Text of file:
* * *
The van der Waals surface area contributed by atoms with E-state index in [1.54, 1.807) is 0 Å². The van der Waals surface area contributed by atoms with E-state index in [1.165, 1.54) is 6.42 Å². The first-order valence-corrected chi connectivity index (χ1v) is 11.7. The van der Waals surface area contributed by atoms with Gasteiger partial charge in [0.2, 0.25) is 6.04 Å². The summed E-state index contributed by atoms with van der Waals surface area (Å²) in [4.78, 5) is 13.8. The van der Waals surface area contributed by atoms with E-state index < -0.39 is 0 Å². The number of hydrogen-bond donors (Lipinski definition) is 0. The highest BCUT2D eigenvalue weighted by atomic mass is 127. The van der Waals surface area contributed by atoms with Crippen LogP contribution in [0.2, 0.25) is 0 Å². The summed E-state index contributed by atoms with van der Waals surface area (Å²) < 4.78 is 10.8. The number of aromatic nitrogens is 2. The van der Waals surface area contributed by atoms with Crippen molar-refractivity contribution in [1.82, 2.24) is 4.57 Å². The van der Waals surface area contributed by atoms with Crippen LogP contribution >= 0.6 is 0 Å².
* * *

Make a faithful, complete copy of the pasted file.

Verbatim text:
The van der Waals surface area contributed by atoms with E-state index in [1.54, 1.807) is 0 Å². The van der Waals surface area contributed by atoms with E-state index in [1.165, 1.54) is 6.42 Å². The first-order valence-corrected chi connectivity index (χ1v) is 11.7. The van der Waals surface area contributed by atoms with Gasteiger partial charge in [0.2, 0.25) is 6.04 Å². The summed E-state index contributed by atoms with van der Waals surface area (Å²) in [4.78, 5) is 13.8. The van der Waals surface area contributed by atoms with E-state index < -0.39 is 0 Å². The number of hydrogen-bond donors (Lipinski definition) is 0. The highest BCUT2D eigenvalue weighted by atomic mass is 127. The van der Waals surface area contributed by atoms with Crippen LogP contribution in [0.2, 0.25) is 0 Å². The summed E-state index contributed by atoms with van der Waals surface area (Å²) < 4.78 is 10.8. The number of aromatic nitrogens is 2. The van der Waals surface area contributed by atoms with Crippen molar-refractivity contribution in [1.82, 2.24) is 4.57 Å². The van der Waals surface area contributed by atoms with Crippen LogP contribution >= 0.6 is 0 Å².